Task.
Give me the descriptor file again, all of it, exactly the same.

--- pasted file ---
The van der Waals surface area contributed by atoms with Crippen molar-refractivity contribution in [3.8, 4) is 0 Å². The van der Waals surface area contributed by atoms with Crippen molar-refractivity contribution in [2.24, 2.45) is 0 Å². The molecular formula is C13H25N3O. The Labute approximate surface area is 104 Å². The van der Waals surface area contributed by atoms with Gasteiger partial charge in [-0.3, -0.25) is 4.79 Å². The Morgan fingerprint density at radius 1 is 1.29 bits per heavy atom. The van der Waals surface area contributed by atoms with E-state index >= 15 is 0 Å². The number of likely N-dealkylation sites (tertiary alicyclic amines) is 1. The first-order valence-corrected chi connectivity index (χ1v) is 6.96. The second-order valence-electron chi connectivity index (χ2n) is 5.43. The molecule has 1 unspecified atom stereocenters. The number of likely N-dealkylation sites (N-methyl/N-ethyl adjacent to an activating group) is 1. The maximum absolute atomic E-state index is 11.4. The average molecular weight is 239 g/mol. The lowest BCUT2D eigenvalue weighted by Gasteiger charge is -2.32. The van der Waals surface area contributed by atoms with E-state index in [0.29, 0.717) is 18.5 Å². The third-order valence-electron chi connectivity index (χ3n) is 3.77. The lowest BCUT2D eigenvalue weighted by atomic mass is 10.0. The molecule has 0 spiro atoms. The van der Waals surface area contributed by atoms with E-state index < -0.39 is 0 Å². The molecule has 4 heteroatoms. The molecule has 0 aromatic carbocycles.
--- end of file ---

The van der Waals surface area contributed by atoms with Crippen molar-refractivity contribution in [3.8, 4) is 0 Å². The van der Waals surface area contributed by atoms with Crippen molar-refractivity contribution in [2.24, 2.45) is 0 Å². The molecular formula is C13H25N3O. The Labute approximate surface area is 104 Å². The van der Waals surface area contributed by atoms with Gasteiger partial charge in [-0.3, -0.25) is 4.79 Å². The Morgan fingerprint density at radius 1 is 1.29 bits per heavy atom. The van der Waals surface area contributed by atoms with E-state index >= 15 is 0 Å². The number of likely N-dealkylation sites (tertiary alicyclic amines) is 1. The first-order valence-corrected chi connectivity index (χ1v) is 6.96. The second-order valence-electron chi connectivity index (χ2n) is 5.43. The molecule has 1 unspecified atom stereocenters. The number of likely N-dealkylation sites (N-methyl/N-ethyl adjacent to an activating group) is 1. The maximum absolute atomic E-state index is 11.4. The average molecular weight is 239 g/mol. The lowest BCUT2D eigenvalue weighted by Gasteiger charge is -2.32. The van der Waals surface area contributed by atoms with E-state index in [0.29, 0.717) is 18.5 Å². The third-order valence-electron chi connectivity index (χ3n) is 3.77. The lowest BCUT2D eigenvalue weighted by atomic mass is 10.0. The molecule has 0 spiro atoms. The van der Waals surface area contributed by atoms with E-state index < -0.39 is 0 Å². The molecule has 4 heteroatoms. The molecule has 0 aromatic carbocycles.